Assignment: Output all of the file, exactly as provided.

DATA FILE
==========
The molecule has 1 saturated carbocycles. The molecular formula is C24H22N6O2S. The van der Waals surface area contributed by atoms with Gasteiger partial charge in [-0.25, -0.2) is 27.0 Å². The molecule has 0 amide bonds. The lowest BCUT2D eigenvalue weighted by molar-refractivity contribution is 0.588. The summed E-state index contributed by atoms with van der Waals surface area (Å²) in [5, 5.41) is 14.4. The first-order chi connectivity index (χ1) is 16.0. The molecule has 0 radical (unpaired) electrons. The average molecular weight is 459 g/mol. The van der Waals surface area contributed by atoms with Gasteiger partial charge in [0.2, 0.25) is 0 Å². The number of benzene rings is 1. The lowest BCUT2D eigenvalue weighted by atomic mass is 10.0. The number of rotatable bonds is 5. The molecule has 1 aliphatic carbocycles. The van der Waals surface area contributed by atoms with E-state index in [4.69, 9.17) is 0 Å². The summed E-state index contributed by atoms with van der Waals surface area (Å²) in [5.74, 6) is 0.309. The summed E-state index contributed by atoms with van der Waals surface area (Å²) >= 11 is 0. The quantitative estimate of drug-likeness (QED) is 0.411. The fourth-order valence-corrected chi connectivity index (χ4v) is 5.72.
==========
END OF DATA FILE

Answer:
The molecule has 1 saturated carbocycles. The molecular formula is C24H22N6O2S. The van der Waals surface area contributed by atoms with Gasteiger partial charge in [-0.25, -0.2) is 27.0 Å². The molecule has 0 amide bonds. The lowest BCUT2D eigenvalue weighted by molar-refractivity contribution is 0.588. The summed E-state index contributed by atoms with van der Waals surface area (Å²) in [5, 5.41) is 14.4. The first-order chi connectivity index (χ1) is 16.0. The molecule has 0 radical (unpaired) electrons. The average molecular weight is 459 g/mol. The van der Waals surface area contributed by atoms with Gasteiger partial charge in [0.2, 0.25) is 0 Å². The number of benzene rings is 1. The lowest BCUT2D eigenvalue weighted by atomic mass is 10.0. The number of rotatable bonds is 5. The molecule has 1 aliphatic carbocycles. The van der Waals surface area contributed by atoms with E-state index in [4.69, 9.17) is 0 Å². The summed E-state index contributed by atoms with van der Waals surface area (Å²) in [5.74, 6) is 0.309. The summed E-state index contributed by atoms with van der Waals surface area (Å²) >= 11 is 0. The quantitative estimate of drug-likeness (QED) is 0.411. The fourth-order valence-corrected chi connectivity index (χ4v) is 5.72.